How would you describe your show in one sentence?
A thrilling black comedy horror of torture and revelations in which a widow fights for her life, while a serial killer is determined to take it away.
Horror is notoriously difficult to pull off onstage – how to you approach it?
By always thinking of what the audience may be thinking and focusing on the macabre sense of humour hidden within us all.
How did the show develop?
A friend who wanted to direct Hilary [Palmer] and Rowan [Dixon] brainstormed ideas with us for a brand new play. Rowan came up with a serial killer idea and over the coming months he developed the play in sections and in his head. After six months of research on innumerable serial killer profiles, he finally wrote it in nine days and the piece has since has been organically transformed in development to improve the storyline.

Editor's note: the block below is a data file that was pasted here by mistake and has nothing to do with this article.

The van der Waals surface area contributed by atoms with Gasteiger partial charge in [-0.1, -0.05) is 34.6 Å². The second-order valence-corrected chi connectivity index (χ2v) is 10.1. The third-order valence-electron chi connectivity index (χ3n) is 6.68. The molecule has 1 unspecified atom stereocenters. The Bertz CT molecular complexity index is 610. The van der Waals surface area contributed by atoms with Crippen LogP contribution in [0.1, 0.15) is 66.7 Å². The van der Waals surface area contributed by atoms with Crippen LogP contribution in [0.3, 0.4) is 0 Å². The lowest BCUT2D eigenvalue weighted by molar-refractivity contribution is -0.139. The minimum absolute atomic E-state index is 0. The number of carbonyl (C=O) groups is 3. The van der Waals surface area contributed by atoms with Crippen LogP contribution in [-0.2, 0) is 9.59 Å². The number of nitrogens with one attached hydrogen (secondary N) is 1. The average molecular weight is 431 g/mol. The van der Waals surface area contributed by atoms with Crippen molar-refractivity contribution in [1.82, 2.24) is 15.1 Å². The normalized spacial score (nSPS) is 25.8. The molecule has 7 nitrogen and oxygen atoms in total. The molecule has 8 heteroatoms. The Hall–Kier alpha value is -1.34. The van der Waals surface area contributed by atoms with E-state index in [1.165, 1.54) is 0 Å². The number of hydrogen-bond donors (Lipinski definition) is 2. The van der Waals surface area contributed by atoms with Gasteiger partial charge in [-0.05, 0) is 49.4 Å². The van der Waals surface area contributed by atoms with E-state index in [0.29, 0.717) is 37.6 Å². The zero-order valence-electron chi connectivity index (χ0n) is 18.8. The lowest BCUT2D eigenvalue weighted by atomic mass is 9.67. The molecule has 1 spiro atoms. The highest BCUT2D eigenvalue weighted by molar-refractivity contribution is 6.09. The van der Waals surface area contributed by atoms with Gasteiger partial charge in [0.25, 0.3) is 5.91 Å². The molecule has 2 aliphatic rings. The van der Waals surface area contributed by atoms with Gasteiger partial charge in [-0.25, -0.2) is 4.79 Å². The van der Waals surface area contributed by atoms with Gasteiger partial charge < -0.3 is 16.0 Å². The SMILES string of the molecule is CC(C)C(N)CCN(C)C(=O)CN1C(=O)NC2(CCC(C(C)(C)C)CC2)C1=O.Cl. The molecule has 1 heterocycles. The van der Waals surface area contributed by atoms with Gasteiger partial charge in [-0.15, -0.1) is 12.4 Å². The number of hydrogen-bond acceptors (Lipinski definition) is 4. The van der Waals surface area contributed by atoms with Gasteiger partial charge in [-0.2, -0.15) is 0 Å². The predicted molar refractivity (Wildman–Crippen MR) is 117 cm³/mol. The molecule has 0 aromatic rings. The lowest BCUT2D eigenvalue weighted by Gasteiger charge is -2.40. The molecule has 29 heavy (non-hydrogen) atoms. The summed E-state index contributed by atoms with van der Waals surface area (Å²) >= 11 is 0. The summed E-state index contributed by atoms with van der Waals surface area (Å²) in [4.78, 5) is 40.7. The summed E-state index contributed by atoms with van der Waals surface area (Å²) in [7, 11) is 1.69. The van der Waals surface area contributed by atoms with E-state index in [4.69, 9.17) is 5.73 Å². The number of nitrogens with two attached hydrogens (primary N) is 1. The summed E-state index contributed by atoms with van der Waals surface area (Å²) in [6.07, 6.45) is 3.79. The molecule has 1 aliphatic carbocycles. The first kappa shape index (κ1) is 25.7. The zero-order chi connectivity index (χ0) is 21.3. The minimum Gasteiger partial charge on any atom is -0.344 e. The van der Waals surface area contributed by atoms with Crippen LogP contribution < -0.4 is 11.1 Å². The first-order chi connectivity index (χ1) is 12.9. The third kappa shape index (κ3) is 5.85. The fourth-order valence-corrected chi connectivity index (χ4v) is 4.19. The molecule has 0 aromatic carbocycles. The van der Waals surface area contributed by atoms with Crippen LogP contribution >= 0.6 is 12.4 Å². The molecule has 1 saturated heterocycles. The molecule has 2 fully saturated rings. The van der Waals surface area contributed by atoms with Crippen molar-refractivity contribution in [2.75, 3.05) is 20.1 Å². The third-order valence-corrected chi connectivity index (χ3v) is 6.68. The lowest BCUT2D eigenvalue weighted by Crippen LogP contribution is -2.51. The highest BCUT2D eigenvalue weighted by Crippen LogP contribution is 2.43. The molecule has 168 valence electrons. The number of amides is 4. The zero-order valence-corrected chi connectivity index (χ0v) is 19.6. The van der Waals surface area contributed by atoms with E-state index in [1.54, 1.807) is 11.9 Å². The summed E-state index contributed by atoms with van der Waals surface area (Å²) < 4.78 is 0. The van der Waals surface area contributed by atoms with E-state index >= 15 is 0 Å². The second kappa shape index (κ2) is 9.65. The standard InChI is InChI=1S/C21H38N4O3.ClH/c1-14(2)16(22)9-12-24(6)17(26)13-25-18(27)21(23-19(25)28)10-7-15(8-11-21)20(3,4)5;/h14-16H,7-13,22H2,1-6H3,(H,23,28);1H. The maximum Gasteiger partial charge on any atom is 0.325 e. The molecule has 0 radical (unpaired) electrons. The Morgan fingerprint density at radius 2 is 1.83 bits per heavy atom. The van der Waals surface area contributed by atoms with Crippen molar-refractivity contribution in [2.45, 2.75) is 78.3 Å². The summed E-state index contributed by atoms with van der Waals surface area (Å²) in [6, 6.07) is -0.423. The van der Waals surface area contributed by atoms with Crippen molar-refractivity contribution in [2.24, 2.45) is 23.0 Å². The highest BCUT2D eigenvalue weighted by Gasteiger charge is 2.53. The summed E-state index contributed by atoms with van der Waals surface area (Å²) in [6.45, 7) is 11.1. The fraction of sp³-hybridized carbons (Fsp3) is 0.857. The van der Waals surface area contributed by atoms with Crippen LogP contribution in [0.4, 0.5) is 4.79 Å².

Given a blank cheque is there an existing horror story you’d like to bring to the stage?
Are special effects essential for horror on stage or is it more effective to conjure an image in an audience’s mind?
To leave the audience with a sense of dread which lasts for weeks is so much more satisfying than a shocker. The psychological aftermath of distorting the illusion of safety in everyday life is true horror. “The anticipation of a bang” is fine, but it pales in significance from a continual fear from a play. So special effects are not a necessity.
On film, horror can be quite explicit, is there anything on stage you wouldn’t do?
Any taboo subject that would be uppermost in the social consciousness at the time, eg. paedophilia
What’s the one show that you don’t want to miss at this year’s Horror Festival (apart from your own!)?
What’s your favourite scary movie?
The Blair Witch Project.
Payne Killer is at the London Horror Festival from26 – 30 October 2015 | Image: Contributed